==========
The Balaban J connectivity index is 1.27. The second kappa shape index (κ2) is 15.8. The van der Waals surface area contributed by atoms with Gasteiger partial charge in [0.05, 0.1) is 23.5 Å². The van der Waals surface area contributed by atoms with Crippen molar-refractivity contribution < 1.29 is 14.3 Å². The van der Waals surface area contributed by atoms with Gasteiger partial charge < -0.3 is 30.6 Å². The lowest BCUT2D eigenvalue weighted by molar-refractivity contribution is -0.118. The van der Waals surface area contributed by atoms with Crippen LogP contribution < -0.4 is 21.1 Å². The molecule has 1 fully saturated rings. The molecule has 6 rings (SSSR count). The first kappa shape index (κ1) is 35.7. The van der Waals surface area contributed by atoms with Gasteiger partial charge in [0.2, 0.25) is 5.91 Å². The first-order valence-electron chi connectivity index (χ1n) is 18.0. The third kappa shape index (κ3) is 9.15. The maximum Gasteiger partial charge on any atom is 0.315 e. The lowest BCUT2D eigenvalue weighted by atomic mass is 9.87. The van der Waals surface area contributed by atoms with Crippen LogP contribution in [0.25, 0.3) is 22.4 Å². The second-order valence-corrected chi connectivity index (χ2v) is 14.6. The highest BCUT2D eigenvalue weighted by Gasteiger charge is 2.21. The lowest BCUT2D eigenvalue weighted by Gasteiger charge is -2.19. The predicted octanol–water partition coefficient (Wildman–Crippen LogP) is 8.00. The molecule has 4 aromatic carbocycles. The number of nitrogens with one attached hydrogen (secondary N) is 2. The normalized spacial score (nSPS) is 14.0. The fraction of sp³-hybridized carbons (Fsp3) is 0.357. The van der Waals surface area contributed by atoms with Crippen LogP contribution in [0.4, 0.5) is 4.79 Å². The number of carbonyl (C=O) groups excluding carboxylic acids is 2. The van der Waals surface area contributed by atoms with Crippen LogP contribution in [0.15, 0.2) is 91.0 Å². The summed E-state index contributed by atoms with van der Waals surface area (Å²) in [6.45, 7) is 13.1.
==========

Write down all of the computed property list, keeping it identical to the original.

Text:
The Balaban J connectivity index is 1.27. The second kappa shape index (κ2) is 15.8. The van der Waals surface area contributed by atoms with Gasteiger partial charge in [0.05, 0.1) is 23.5 Å². The van der Waals surface area contributed by atoms with Crippen molar-refractivity contribution < 1.29 is 14.3 Å². The van der Waals surface area contributed by atoms with Gasteiger partial charge < -0.3 is 30.6 Å². The lowest BCUT2D eigenvalue weighted by molar-refractivity contribution is -0.118. The van der Waals surface area contributed by atoms with Crippen LogP contribution < -0.4 is 21.1 Å². The molecule has 1 fully saturated rings. The molecule has 6 rings (SSSR count). The first kappa shape index (κ1) is 35.7. The van der Waals surface area contributed by atoms with Gasteiger partial charge in [0.2, 0.25) is 5.91 Å². The first-order valence-electron chi connectivity index (χ1n) is 18.0. The third kappa shape index (κ3) is 9.15. The maximum Gasteiger partial charge on any atom is 0.315 e. The lowest BCUT2D eigenvalue weighted by atomic mass is 9.87. The van der Waals surface area contributed by atoms with Crippen LogP contribution in [0.25, 0.3) is 22.4 Å². The second-order valence-corrected chi connectivity index (χ2v) is 14.6. The highest BCUT2D eigenvalue weighted by Gasteiger charge is 2.21. The lowest BCUT2D eigenvalue weighted by Gasteiger charge is -2.19. The predicted octanol–water partition coefficient (Wildman–Crippen LogP) is 8.00. The molecule has 4 aromatic carbocycles. The number of nitrogens with one attached hydrogen (secondary N) is 2. The normalized spacial score (nSPS) is 14.0. The fraction of sp³-hybridized carbons (Fsp3) is 0.357. The van der Waals surface area contributed by atoms with Crippen LogP contribution in [0.4, 0.5) is 4.79 Å². The number of carbonyl (C=O) groups excluding carboxylic acids is 2. The van der Waals surface area contributed by atoms with Crippen LogP contribution in [0.15, 0.2) is 91.0 Å². The summed E-state index contributed by atoms with van der Waals surface area (Å²) in [6.45, 7) is 13.1.